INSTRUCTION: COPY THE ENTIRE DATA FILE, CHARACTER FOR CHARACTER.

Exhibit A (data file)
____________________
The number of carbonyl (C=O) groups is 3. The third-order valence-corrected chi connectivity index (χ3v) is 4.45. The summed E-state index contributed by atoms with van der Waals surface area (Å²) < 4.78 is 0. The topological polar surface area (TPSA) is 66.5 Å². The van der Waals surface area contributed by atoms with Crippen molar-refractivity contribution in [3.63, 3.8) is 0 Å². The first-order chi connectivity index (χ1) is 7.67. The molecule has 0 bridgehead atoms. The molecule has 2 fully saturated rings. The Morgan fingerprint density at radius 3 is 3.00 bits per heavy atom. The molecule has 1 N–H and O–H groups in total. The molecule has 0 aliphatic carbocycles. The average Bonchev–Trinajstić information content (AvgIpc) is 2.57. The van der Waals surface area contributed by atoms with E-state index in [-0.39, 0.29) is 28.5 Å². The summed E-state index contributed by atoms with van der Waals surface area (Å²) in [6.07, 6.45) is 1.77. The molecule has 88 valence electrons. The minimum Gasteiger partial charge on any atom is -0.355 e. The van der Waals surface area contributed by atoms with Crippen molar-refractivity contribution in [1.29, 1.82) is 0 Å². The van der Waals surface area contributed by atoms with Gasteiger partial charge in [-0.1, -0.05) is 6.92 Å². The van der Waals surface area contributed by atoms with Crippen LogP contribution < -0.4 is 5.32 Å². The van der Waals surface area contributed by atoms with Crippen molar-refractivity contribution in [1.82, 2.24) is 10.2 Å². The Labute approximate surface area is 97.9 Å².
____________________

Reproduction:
The number of carbonyl (C=O) groups is 3. The third-order valence-corrected chi connectivity index (χ3v) is 4.45. The summed E-state index contributed by atoms with van der Waals surface area (Å²) < 4.78 is 0. The topological polar surface area (TPSA) is 66.5 Å². The van der Waals surface area contributed by atoms with Crippen molar-refractivity contribution in [3.63, 3.8) is 0 Å². The first-order chi connectivity index (χ1) is 7.67. The molecule has 0 bridgehead atoms. The molecule has 2 fully saturated rings. The Morgan fingerprint density at radius 3 is 3.00 bits per heavy atom. The molecule has 1 N–H and O–H groups in total. The molecule has 0 aliphatic carbocycles. The average Bonchev–Trinajstić information content (AvgIpc) is 2.57. The van der Waals surface area contributed by atoms with E-state index in [-0.39, 0.29) is 28.5 Å². The summed E-state index contributed by atoms with van der Waals surface area (Å²) in [6.07, 6.45) is 1.77. The molecule has 88 valence electrons. The minimum Gasteiger partial charge on any atom is -0.355 e. The van der Waals surface area contributed by atoms with Crippen molar-refractivity contribution in [1.29, 1.82) is 0 Å². The van der Waals surface area contributed by atoms with Gasteiger partial charge in [-0.1, -0.05) is 6.92 Å². The van der Waals surface area contributed by atoms with Crippen LogP contribution < -0.4 is 5.32 Å². The van der Waals surface area contributed by atoms with Crippen molar-refractivity contribution in [1.82, 2.24) is 10.2 Å². The Labute approximate surface area is 97.9 Å².